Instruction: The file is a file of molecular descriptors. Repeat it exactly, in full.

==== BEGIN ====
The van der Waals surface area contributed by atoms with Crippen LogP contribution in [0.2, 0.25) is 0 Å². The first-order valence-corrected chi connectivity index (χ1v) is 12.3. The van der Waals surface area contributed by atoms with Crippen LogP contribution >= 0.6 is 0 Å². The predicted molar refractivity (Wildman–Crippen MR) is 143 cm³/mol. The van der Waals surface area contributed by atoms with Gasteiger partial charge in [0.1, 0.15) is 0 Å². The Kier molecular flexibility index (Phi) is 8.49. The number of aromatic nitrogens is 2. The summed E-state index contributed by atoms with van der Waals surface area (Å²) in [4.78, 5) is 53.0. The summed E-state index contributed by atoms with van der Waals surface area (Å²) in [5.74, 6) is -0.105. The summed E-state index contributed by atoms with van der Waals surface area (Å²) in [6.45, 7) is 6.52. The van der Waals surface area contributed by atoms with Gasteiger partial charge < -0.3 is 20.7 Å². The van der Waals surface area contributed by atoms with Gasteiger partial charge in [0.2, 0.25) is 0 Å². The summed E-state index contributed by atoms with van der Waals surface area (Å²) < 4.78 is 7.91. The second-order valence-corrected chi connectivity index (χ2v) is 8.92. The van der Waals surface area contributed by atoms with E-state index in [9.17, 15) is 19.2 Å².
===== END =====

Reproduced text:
The van der Waals surface area contributed by atoms with Crippen LogP contribution in [0.2, 0.25) is 0 Å². The first-order valence-corrected chi connectivity index (χ1v) is 12.3. The van der Waals surface area contributed by atoms with Crippen LogP contribution >= 0.6 is 0 Å². The predicted molar refractivity (Wildman–Crippen MR) is 143 cm³/mol. The van der Waals surface area contributed by atoms with Gasteiger partial charge in [0.1, 0.15) is 0 Å². The Kier molecular flexibility index (Phi) is 8.49. The number of aromatic nitrogens is 2. The summed E-state index contributed by atoms with van der Waals surface area (Å²) in [4.78, 5) is 53.0. The summed E-state index contributed by atoms with van der Waals surface area (Å²) in [5.74, 6) is -0.105. The summed E-state index contributed by atoms with van der Waals surface area (Å²) in [6.45, 7) is 6.52. The van der Waals surface area contributed by atoms with Gasteiger partial charge < -0.3 is 20.7 Å². The van der Waals surface area contributed by atoms with Gasteiger partial charge in [0.2, 0.25) is 0 Å². The summed E-state index contributed by atoms with van der Waals surface area (Å²) < 4.78 is 7.91. The second-order valence-corrected chi connectivity index (χ2v) is 8.92. The van der Waals surface area contributed by atoms with E-state index in [9.17, 15) is 19.2 Å².